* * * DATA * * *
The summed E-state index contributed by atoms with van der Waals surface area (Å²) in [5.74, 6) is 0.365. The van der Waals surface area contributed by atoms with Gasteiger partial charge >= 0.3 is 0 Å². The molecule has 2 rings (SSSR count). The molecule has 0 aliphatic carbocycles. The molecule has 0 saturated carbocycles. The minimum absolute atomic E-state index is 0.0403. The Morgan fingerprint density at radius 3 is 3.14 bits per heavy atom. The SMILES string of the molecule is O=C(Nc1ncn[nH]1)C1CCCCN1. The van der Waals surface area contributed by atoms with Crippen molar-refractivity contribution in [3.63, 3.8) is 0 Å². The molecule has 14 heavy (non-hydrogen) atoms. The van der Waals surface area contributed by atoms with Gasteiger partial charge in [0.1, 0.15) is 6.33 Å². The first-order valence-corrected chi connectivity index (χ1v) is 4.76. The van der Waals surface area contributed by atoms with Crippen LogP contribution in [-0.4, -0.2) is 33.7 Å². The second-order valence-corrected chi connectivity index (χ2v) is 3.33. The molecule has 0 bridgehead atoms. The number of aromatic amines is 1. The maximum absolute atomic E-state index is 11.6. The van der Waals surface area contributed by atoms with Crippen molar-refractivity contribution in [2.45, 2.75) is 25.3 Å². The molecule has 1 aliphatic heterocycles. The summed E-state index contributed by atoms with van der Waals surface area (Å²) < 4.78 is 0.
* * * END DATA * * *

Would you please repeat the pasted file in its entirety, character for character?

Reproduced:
The summed E-state index contributed by atoms with van der Waals surface area (Å²) in [5.74, 6) is 0.365. The van der Waals surface area contributed by atoms with Gasteiger partial charge >= 0.3 is 0 Å². The molecule has 2 rings (SSSR count). The molecule has 0 aliphatic carbocycles. The molecule has 0 saturated carbocycles. The minimum absolute atomic E-state index is 0.0403. The Morgan fingerprint density at radius 3 is 3.14 bits per heavy atom. The SMILES string of the molecule is O=C(Nc1ncn[nH]1)C1CCCCN1. The van der Waals surface area contributed by atoms with Crippen molar-refractivity contribution in [3.63, 3.8) is 0 Å². The molecule has 14 heavy (non-hydrogen) atoms. The van der Waals surface area contributed by atoms with Gasteiger partial charge in [0.1, 0.15) is 6.33 Å². The first-order valence-corrected chi connectivity index (χ1v) is 4.76. The van der Waals surface area contributed by atoms with Crippen LogP contribution in [-0.4, -0.2) is 33.7 Å². The second-order valence-corrected chi connectivity index (χ2v) is 3.33. The molecule has 0 bridgehead atoms. The number of aromatic amines is 1. The maximum absolute atomic E-state index is 11.6. The van der Waals surface area contributed by atoms with Crippen molar-refractivity contribution in [2.45, 2.75) is 25.3 Å². The molecule has 1 aliphatic heterocycles. The summed E-state index contributed by atoms with van der Waals surface area (Å²) < 4.78 is 0.